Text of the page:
FP is a time-honored component of clinical practice in the field of mental health and has been around in India for over half a decade.[8],[12] However, the dependability regarding delivery of such interventions will usually hinge on the availability and competence of professionally trained mental health workers (psychiatrist, PSW).[8] This has been specifically advocated for “the manual,” wherein FP is supposed to be delivered by those with a postgraduate degree and training in the area of mental health counseling, psychology, social work, psychiatry, psychosocial rehabilitation, and nursing.[12]

Does that mean that “the manual” cannot be used by lay workers? This assertion cannot be made with certainty, and we were unable to find any such supporting evidence. In addition, there is growing evidence that lay people and health workers can also provide care traditionally delivered by psychiatrists, through the concept of “task sharing/task shifting.”[11] Most recently, the COPSI trial provided rigorous evidence about the effectiveness of use of supervised community health workers in provision of accessible, community-based services to people with schizophrenia, i.e., effective task sharing.[11],[19] Coupled with this is the WHO's Mental Health Gap Action Programme where one main objective is to achieve increased coverage of evidence-based interventions, especially in LAMICs.[9],[20]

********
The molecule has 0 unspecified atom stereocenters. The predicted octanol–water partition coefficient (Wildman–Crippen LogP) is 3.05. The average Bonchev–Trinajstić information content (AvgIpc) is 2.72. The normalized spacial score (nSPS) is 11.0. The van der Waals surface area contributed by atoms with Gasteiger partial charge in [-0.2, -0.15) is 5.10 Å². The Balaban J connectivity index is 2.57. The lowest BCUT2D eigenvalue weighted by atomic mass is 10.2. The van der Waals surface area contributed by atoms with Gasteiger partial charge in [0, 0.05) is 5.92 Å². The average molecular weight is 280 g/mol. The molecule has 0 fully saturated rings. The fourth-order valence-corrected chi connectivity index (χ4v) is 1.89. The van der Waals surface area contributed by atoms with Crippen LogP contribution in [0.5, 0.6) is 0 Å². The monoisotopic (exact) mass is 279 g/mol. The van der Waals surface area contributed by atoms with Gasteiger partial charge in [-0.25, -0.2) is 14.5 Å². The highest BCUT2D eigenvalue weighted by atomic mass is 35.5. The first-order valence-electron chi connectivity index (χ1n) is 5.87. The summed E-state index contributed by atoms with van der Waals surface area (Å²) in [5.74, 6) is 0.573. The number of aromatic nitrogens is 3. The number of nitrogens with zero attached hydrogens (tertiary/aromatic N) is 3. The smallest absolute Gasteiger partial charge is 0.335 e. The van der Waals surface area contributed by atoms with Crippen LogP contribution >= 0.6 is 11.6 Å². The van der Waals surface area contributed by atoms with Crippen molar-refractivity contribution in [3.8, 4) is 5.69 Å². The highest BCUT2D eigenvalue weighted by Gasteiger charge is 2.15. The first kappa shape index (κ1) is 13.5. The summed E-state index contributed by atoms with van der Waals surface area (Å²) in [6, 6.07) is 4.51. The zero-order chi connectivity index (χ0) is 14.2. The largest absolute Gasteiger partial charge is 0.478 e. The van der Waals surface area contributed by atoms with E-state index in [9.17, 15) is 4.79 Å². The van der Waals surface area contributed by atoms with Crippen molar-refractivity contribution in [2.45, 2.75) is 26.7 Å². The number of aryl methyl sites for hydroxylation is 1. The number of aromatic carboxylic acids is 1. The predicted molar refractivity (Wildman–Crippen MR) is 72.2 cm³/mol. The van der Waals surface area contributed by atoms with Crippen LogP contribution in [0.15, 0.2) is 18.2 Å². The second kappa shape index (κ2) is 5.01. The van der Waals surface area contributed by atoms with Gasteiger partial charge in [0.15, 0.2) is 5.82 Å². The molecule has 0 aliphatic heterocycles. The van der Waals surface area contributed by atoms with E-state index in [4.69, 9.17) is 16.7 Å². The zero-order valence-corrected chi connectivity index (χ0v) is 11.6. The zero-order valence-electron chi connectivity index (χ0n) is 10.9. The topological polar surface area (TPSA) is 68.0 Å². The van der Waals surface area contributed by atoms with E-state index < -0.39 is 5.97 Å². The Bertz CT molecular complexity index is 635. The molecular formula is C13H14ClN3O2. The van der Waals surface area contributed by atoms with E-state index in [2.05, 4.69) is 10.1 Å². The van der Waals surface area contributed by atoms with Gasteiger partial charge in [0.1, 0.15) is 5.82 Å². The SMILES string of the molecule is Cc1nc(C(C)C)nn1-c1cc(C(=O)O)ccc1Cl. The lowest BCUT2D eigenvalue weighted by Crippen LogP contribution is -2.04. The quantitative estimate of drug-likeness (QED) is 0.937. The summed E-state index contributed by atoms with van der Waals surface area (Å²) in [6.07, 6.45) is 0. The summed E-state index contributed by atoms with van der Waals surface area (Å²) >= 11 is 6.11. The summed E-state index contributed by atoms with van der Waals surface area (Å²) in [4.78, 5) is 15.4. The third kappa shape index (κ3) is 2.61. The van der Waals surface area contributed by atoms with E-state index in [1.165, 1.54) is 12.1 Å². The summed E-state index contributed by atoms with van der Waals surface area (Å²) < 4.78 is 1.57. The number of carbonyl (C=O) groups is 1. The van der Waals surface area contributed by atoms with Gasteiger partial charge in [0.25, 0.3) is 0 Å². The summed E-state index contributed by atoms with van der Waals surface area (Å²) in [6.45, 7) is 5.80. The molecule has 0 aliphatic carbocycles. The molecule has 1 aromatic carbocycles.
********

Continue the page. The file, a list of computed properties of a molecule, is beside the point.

Hence, based on the above argument, we sought to expand the delivery of our FIS further by involving “lay workers” (i.e., HHW) in the delivery of the FPP as a part of routine service. This was subjected to the evaluation by comparing the effectiveness of FPP to caregivers of PWS using different professionals (psychiatrists and PSWs) versus HHW.